Hilmar Dunker is editor in chief of automotiveIT, Germany

The manufacturing industry, including the world's automakers and suppliers, has been putting in a lot of effort to improve production processes through the introduction of new, connected, technologies. "Industry 4.0," which involves the networking of machinery and processes, is on track in many companies.

But logistics, arguably as important as the actual manufacturing of products, appears to be a somewhat neglected area. "Connectivity between transport, delivery and supplier is lacking," says Heiko Breier, a logistics expert at Germany's Karlsruhe Institute of Technology. "So far, these units are traditionally all operating independently."

That's unfortunate. As Breier points out, all participants in the process could benefit from an integrated approach to information sharing.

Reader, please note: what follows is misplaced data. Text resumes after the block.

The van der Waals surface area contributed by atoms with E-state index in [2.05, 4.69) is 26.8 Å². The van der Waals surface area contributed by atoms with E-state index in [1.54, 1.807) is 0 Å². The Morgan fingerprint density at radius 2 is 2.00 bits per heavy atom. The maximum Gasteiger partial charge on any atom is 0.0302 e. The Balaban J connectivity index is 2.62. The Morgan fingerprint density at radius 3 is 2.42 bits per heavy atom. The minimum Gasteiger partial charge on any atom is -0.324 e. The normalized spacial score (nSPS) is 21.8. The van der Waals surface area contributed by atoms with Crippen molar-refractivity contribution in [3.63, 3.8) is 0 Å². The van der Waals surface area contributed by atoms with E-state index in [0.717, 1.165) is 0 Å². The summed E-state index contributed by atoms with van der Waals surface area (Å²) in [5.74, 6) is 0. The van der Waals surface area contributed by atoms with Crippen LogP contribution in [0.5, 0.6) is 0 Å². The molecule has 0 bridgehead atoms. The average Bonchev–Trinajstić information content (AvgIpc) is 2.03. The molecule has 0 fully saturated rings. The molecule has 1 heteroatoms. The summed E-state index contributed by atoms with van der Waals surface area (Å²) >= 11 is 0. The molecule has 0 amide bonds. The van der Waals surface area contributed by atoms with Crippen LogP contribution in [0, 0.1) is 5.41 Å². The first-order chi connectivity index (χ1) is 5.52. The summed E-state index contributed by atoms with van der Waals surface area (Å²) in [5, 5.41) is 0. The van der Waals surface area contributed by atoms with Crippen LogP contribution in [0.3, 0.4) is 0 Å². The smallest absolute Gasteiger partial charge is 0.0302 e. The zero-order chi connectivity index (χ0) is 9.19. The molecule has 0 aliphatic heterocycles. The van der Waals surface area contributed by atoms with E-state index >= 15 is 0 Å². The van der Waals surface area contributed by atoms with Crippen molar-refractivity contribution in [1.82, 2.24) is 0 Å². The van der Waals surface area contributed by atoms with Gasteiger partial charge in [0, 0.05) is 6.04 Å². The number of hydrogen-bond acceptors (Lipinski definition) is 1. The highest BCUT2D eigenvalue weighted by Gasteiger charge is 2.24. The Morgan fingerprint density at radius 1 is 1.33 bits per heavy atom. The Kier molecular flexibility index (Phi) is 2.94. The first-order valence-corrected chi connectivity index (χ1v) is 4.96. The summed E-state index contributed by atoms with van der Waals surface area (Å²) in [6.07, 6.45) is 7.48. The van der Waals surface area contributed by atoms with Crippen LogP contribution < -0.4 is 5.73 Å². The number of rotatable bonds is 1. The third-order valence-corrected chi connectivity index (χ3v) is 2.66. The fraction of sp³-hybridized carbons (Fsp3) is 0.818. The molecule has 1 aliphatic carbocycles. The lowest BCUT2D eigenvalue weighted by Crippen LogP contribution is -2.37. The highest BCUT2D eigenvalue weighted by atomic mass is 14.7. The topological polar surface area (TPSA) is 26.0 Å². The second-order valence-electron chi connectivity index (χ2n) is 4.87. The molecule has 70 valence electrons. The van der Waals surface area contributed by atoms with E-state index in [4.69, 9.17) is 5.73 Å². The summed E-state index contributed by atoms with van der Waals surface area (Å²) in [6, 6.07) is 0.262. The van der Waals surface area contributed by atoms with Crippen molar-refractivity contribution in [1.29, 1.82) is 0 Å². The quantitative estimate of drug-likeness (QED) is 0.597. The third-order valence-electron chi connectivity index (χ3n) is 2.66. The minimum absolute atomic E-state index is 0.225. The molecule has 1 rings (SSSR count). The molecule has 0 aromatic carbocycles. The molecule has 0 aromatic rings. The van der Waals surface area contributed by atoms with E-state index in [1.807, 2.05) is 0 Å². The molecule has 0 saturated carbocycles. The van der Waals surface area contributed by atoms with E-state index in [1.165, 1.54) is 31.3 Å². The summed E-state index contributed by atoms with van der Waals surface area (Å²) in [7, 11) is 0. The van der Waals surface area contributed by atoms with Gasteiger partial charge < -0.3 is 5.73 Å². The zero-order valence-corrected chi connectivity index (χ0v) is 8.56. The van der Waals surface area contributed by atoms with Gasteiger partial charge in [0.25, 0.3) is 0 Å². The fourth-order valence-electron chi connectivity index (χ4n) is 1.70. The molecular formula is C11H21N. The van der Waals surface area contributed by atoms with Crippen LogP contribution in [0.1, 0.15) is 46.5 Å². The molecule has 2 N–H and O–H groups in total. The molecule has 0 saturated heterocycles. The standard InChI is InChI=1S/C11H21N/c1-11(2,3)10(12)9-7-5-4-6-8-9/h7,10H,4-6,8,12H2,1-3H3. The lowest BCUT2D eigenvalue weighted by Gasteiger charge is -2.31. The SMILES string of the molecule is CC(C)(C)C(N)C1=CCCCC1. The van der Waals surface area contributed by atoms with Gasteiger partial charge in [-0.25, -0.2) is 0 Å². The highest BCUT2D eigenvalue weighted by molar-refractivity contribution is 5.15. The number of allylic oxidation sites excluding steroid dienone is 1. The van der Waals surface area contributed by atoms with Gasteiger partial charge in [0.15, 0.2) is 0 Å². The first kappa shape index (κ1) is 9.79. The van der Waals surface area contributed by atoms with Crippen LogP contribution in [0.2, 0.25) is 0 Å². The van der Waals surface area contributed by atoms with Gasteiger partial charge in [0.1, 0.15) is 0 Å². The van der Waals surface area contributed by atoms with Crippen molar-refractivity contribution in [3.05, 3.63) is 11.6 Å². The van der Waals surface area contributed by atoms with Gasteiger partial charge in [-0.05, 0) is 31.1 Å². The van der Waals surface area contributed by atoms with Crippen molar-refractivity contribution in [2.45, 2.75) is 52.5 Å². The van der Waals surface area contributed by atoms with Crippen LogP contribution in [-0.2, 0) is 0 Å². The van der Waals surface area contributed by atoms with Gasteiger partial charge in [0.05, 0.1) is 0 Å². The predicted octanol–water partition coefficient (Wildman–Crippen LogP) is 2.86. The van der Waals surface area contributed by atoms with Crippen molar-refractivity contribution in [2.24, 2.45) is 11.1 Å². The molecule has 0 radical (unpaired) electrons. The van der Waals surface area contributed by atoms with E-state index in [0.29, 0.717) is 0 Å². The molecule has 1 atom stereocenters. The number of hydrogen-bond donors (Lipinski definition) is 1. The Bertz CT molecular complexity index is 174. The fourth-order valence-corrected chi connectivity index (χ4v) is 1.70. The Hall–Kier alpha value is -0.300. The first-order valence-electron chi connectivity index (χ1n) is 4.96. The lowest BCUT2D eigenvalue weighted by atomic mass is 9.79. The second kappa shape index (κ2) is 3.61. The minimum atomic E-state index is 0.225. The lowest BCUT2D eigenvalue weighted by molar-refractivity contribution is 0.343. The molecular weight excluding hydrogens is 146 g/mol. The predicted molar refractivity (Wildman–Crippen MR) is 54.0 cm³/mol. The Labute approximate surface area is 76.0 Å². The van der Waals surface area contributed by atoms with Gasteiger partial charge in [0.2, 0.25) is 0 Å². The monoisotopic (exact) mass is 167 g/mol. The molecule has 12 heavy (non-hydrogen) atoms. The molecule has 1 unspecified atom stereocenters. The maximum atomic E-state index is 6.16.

Logistics make up roughly 8 percent of total costs in the automotive value chain, according to research by Technical University Berlin. As much as 20 percent of these costs could be saved through improved connectivity in the logistics operations of global supplier networks. That's real money.

It's clear that there's an obvious benefit to addressing this promptly. Auto manufacturers need to connect their processes. If they don't move now, they will likely be forced to do so in the near future by growing pressure from model proliferation, shorter delivery times and high swings in demand.

By Hilmar Dunker